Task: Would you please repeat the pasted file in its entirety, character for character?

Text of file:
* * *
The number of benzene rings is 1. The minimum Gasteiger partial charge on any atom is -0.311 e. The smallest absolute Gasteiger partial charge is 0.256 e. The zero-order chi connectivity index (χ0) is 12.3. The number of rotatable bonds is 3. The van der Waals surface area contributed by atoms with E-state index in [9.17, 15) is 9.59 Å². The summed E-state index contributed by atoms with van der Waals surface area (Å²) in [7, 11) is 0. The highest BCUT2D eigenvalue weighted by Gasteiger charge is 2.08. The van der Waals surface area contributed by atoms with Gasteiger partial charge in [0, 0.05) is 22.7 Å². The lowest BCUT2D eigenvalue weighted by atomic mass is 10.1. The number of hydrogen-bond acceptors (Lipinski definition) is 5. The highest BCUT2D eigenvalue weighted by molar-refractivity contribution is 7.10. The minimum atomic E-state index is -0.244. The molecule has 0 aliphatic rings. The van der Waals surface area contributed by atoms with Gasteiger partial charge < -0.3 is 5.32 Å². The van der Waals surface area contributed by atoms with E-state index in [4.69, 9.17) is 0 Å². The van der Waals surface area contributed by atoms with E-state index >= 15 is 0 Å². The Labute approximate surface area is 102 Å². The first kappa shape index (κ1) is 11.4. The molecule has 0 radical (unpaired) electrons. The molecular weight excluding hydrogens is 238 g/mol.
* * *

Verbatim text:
The number of benzene rings is 1. The minimum Gasteiger partial charge on any atom is -0.311 e. The smallest absolute Gasteiger partial charge is 0.256 e. The zero-order chi connectivity index (χ0) is 12.3. The number of rotatable bonds is 3. The van der Waals surface area contributed by atoms with E-state index in [9.17, 15) is 9.59 Å². The summed E-state index contributed by atoms with van der Waals surface area (Å²) in [7, 11) is 0. The highest BCUT2D eigenvalue weighted by Gasteiger charge is 2.08. The van der Waals surface area contributed by atoms with Gasteiger partial charge in [0, 0.05) is 22.7 Å². The lowest BCUT2D eigenvalue weighted by atomic mass is 10.1. The number of hydrogen-bond acceptors (Lipinski definition) is 5. The highest BCUT2D eigenvalue weighted by molar-refractivity contribution is 7.10. The minimum atomic E-state index is -0.244. The molecule has 0 aliphatic rings. The van der Waals surface area contributed by atoms with Gasteiger partial charge < -0.3 is 5.32 Å². The van der Waals surface area contributed by atoms with E-state index in [4.69, 9.17) is 0 Å². The van der Waals surface area contributed by atoms with E-state index >= 15 is 0 Å². The Labute approximate surface area is 102 Å². The first kappa shape index (κ1) is 11.4. The molecule has 0 radical (unpaired) electrons. The molecular weight excluding hydrogens is 238 g/mol.